Program highlights early reading issue
A program set for Friday, March 29, is aimed at parents and drives home the importance of speaking, singing and interacting with infants.
The premiere of “Babies on Track” is set for 9:30 a.m. in the elementary school gym.
Those who attend will receive DVDs about talking with children, free board books and an opportunity to register for “The Imagination Library,” a program sponsored by Dolly Parton that sends one book each month to children from birth through age 5.
“Babies on Track” is sponsored by the local Parents As Teachers program as well as by the Children’s Reading Foundation of Haines and Best Beginnings, a statewide organization aimed at preparing Alaskan children for school.
The reading foundation, which formed in September 2011, also is behind “Sing Out Strong,” a locally-produced program of songs for children to sing with adults.
“We are producing 26, five-minute radio segments to air on (local public radio station) KHNS. In return for funding the studio time production, Best Beginnings asked that they be able to post the audio and lyrics on their website,” said reading foundation executive director Jeanne Kitayama.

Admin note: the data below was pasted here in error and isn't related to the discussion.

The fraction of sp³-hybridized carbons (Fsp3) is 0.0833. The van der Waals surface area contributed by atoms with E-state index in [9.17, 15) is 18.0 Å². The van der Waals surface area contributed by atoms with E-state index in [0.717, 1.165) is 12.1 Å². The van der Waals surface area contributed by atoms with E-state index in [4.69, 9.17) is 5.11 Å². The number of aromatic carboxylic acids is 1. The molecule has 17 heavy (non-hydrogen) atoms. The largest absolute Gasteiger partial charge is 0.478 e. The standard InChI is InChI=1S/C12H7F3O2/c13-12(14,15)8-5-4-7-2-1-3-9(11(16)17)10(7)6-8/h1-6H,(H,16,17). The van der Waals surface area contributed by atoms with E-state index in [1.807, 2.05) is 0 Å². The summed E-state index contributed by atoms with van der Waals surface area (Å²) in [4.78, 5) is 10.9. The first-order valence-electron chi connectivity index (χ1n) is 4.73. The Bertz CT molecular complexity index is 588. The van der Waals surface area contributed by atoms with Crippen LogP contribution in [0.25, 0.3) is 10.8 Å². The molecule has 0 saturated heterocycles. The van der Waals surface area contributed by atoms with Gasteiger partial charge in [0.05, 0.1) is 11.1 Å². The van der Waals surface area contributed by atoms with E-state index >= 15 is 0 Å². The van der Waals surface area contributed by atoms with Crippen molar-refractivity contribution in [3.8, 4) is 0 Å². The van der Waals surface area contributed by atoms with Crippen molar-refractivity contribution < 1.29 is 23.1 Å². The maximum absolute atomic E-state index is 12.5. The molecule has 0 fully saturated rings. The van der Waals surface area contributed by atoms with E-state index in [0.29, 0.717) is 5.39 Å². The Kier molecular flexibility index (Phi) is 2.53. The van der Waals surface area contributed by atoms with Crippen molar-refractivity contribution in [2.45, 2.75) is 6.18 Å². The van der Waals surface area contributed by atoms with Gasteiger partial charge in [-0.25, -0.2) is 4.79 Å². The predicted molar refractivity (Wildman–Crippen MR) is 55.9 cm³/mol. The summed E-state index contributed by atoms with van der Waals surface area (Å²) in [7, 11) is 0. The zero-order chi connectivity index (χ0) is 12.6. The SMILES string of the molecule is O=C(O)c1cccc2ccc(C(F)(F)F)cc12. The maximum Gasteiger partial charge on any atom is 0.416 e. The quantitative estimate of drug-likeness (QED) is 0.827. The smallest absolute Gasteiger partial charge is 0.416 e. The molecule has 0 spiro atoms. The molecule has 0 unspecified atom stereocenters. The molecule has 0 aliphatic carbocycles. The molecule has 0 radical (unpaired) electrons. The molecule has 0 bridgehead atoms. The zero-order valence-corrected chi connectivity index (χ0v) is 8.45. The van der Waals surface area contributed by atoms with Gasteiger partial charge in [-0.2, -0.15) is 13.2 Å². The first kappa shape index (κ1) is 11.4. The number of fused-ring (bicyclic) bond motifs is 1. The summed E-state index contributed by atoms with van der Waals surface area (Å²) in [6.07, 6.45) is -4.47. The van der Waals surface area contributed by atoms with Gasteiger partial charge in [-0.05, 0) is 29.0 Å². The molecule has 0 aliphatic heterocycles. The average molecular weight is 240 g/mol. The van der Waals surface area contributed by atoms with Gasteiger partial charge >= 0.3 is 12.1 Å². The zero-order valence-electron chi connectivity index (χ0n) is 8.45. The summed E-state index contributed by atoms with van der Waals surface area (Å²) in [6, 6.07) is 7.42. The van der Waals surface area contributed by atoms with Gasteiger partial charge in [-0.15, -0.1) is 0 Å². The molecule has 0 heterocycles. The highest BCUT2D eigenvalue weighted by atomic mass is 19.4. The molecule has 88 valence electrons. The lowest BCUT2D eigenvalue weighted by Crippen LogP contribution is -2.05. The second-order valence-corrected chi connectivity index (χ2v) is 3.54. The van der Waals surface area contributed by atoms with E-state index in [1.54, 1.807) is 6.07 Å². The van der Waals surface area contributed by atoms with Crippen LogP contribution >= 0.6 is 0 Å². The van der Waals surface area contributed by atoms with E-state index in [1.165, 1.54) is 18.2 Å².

Partnering with groups that have similar goals has been a focus of the foundation, which promotes literacy with a focus on children ages newborn to 5.
Members of the foundation’s board include representatives of Parents As Teachers, REACH’s Infant Learning Program, Chilkat Valley Preschool, Haines HeadStart, and the school district’s homeschool program.
Despite studies showing the long-term benefits of early childhood education or “front-loading,” comparatively less money is spent on preschool education than in later years, Kitayama said.“Brain development is strongest in the first four years of life, but funding is the opposite.”
The foundation’s mission includes encouraging families to raise readers, supporting school district efforts to get students reading at grade level by third grade and enlisting the community to help young readers succeed.
Its goals are to foster language enrichment, pre-reading skills and a love of books among young children in the Chilkat Valley.